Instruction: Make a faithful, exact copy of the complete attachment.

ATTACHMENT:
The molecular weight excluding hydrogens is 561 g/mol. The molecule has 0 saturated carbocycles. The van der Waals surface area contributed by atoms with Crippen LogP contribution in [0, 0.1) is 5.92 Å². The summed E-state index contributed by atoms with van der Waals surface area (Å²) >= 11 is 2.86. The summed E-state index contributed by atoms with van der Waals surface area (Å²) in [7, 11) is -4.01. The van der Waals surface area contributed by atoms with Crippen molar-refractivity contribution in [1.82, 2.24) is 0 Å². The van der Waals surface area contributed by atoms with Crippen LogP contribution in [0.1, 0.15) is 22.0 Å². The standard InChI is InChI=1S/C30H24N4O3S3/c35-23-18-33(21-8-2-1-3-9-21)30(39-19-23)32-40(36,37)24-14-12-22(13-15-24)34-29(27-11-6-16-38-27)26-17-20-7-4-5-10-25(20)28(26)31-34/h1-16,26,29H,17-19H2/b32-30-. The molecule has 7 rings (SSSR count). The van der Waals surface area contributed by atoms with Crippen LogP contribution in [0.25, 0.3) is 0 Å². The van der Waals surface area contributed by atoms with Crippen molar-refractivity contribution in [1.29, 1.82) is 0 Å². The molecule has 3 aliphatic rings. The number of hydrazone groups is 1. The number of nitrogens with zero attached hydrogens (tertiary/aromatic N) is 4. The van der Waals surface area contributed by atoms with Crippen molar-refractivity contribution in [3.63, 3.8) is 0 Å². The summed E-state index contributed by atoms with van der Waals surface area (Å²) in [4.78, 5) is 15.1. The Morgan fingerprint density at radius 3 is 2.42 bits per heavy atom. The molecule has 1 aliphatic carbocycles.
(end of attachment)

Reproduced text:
The molecular weight excluding hydrogens is 561 g/mol. The molecule has 0 saturated carbocycles. The van der Waals surface area contributed by atoms with Crippen LogP contribution in [0, 0.1) is 5.92 Å². The summed E-state index contributed by atoms with van der Waals surface area (Å²) >= 11 is 2.86. The summed E-state index contributed by atoms with van der Waals surface area (Å²) in [7, 11) is -4.01. The van der Waals surface area contributed by atoms with Crippen molar-refractivity contribution in [1.82, 2.24) is 0 Å². The van der Waals surface area contributed by atoms with Crippen LogP contribution in [0.1, 0.15) is 22.0 Å². The standard InChI is InChI=1S/C30H24N4O3S3/c35-23-18-33(21-8-2-1-3-9-21)30(39-19-23)32-40(36,37)24-14-12-22(13-15-24)34-29(27-11-6-16-38-27)26-17-20-7-4-5-10-25(20)28(26)31-34/h1-16,26,29H,17-19H2/b32-30-. The molecule has 7 rings (SSSR count). The van der Waals surface area contributed by atoms with Crippen LogP contribution in [0.25, 0.3) is 0 Å². The van der Waals surface area contributed by atoms with Crippen molar-refractivity contribution in [1.29, 1.82) is 0 Å². The molecule has 3 aliphatic rings. The number of hydrazone groups is 1. The number of nitrogens with zero attached hydrogens (tertiary/aromatic N) is 4. The van der Waals surface area contributed by atoms with Crippen molar-refractivity contribution in [3.63, 3.8) is 0 Å². The summed E-state index contributed by atoms with van der Waals surface area (Å²) in [4.78, 5) is 15.1. The Morgan fingerprint density at radius 3 is 2.42 bits per heavy atom. The molecule has 1 aliphatic carbocycles.